Effects of Hydroxyapatite and Hypoxia on Chondrogenesis and Hypertrophy in 3D Bioprinted ADMSC Laden Constructs

Ying Wang, Shaohua Wu, Mitchell A. Kuss, Philipp N. Streubel, Bin Duan

Research output: Contribution to journalArticlepeer-review

32 Scopus citations


Hydrogel-based cartilage tissue engineering strategies require the induction and long-term maintenance of adipose derived mesenchymal stem cells (ADMSC) into a stable chondrogenic phenotype. However, ADMSC exhibit the tendency to undergo hypertrophic differentiation, rather than forming permanent hyaline cartilage phenotype changes. This may hinder their implementation in articular cartilage regeneration, but may allow the possibility for bone and bone to soft tissue interface repair. In this study, we examined the effects of hydroxyapatite (HAp) on the chondrogenesis and hypertrophy of ADMSC within bioprinted hyaluronic acid (HA)-based hydrogels. We found that a small amount of HAp (∼10% of polymer concentration) promoted both chondrogenic and hypertrophic differentiation of ADMSC. Increased HAp contents promoted hypertrophic conversion and early osteogenic differentiation of encapsulated ADMSC. Subsequently, ADMSC-laden, stratified constructs with nonmineralized and mineralized layers (i.e., HA based and HA-HAp based) were 3D bioprinted. The constructs were conditioned in chondrogenic medium in either a normoxic or hypoxic environment for 8 weeks to assess the effects of oxygen tension on ADMSC differentiation and interface integration. We further implanted the bioprinted constructs subcutaneously into nude mice for 4 weeks. It was found that hypoxia partially inhibited hypertrophic differentiation by significantly down-regulating the expression of COL10A1, ALP, and MMP13. In addition, hypoxia also suppressed spontaneous calcification of ADMSC and promoted interface integration. This study demonstrates that both HAp content and hypoxia are important to mediate chondrogenesis, hypertrophy, and endochondral ossification of ADMSC. An optimized recipe and condition will allow for 3D bioprinting of multizonal grafts with integrated hard tissue and soft tissue interfaces for the treatment of complex orthopedic defects.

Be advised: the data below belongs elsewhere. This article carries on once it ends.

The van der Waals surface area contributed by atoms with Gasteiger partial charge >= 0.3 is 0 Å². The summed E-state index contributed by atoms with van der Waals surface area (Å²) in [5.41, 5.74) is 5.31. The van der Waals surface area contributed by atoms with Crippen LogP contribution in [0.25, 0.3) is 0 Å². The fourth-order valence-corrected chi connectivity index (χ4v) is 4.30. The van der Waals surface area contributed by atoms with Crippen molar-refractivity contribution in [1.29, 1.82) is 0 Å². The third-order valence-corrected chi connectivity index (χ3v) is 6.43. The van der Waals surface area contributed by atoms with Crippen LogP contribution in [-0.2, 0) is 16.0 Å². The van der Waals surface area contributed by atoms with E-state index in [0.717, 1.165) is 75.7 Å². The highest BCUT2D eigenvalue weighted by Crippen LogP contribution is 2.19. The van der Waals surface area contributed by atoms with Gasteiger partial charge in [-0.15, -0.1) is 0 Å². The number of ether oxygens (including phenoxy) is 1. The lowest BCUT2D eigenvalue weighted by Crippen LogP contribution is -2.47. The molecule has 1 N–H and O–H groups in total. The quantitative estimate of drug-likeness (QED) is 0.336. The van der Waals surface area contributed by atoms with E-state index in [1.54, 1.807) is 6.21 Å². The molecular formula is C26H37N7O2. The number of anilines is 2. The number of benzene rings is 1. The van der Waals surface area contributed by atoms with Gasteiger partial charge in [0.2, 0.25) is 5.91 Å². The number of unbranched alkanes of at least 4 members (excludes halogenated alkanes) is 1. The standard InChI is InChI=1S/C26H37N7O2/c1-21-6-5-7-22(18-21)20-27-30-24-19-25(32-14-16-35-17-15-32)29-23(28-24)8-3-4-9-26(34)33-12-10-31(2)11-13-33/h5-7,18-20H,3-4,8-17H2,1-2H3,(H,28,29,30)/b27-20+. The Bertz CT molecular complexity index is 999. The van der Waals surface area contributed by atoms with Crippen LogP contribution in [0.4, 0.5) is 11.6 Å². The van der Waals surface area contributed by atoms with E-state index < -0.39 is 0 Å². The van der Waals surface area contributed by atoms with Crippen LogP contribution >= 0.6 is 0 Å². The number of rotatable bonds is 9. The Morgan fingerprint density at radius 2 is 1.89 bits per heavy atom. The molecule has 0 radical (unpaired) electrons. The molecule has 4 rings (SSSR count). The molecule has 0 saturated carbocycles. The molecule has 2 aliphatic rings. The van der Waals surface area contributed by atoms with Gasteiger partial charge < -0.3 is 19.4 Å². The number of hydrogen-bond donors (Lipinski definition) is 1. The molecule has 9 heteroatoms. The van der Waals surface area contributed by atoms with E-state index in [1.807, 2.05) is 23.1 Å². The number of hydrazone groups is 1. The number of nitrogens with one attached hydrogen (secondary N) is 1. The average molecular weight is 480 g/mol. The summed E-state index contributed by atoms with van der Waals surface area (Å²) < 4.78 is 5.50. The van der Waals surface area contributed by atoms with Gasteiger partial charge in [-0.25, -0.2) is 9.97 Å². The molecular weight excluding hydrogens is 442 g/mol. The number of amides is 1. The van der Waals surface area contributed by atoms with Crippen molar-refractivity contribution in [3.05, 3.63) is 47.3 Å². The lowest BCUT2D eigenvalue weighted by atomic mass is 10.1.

Original languageEnglish (US)
Pages (from-to)826-835
Number of pages10
JournalACS Biomaterials Science and Engineering
Issue number5
StatePublished - May 8 2017


  • bioinks
  • fibrocartilage
  • heterogeneous structure
  • osteochondral
  • tissue engineering

ASJC Scopus subject areas

  • Biomaterials
  • Biomedical Engineering


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